Boston Directions.

It is easy to get lost in a city like Boston. Unlike NYC and Toronto where you have a nice grid to follow (for the most part), navigating Boston streets have the ability to make you feel like you are in a labyrinth.  Especially is you are not from there and do not have a comprehensive understanding of things work.


In fact, the best way I heard it summarized for me five years ago was: "If you have to stop and ask for directions to somewhere, don't be surprised if you are told, 'You don't where that is? Then you don't fucking belong there. Just figure it out.'"


Boston can be a cold city like that. Back then, I hated that. But now I love it. It's harsh. And unfriendly. But having spent most of my life being known as "super nice" and "friendly," I love that Boston doesn't suck more energy out of me than I am willing to give.


There are many streets with the same name. Many streets are not labeled. Streets go only one way for quite a distance. Streets can be hidden and tucked into the smallest nooks and crannies. I lived on a street when I first moved to the city that had only one building on it... And it was at a known intersection... But not on either of the two streets that intersected... It's driveway off one of the streets... And it is considered a whole separate street.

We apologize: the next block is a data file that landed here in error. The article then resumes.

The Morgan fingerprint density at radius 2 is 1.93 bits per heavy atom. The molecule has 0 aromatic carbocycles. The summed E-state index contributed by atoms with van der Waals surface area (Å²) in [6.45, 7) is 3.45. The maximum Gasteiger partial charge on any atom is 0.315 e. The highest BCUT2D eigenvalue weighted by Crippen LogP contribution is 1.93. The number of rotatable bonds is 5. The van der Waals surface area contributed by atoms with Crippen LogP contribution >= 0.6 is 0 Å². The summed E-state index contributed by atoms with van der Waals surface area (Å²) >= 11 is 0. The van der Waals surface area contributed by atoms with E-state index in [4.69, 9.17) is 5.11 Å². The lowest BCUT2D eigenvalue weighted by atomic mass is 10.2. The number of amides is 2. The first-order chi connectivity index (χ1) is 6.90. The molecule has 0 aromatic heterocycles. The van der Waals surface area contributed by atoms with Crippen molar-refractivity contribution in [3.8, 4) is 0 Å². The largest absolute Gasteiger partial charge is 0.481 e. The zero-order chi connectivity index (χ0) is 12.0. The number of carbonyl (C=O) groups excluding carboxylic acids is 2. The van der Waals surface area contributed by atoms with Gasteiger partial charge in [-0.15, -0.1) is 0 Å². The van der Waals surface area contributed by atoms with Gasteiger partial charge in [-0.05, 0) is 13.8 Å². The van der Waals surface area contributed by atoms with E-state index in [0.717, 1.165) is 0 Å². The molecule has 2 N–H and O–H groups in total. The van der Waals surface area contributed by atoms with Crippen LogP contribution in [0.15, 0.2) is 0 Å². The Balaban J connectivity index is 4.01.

So given all of this, I didn't bother to learn the names of all the streets I walked along when I lived in Boston the first time. I knew how to get to places, which streets to turn down. Which were ones to avoid walking down after dark. But the names of all the streets? No. Instead, I relied on landmarks.


I thought maybe I was the only one who was lazy and self-absorbed and did this. After six years living in Boston, I couldn't bother with knowing the names of streets? But as I learned last night, I am not the only one.


Dinner was with my best friend, Frogger,  in my renewed neighborhood of the South End. While fawning over a shared slice of genuine key lime tart (so many places "fake" the lime as being from the Florida Keys - SHAME), she was telling me about a divine grilled cheese sandwich cart that sits outside near her work building in Back Bay... And that I had to try it when I moved back. I asked her exactly where it was so I could make a note of it.


"Um..." she thought for a second. "It's at Dartmouth and Neiman Marcus."


I laughed.


"That's not really an address," I pointed out.


She agreed. But couldn't recall the name of the street that intersects with Dartmouth. So she named the closest marker she knew. And, as she knew it would resonate with me, she said Neiman Marcus.


The sad thing is, I SHOULD know what that street name is. The Hancock Tower sits on it; and I worked there for a few years. I would walk down that street all the time to get to work.


Later we walked past the intersection to get to the redone bar at the Copley Plaza Hotel. It's Stuart Street. And now I will always remember that.


I mean, after having moved to Boston the first time NINE YEARS ago, it is indeed time I learned the name of streets.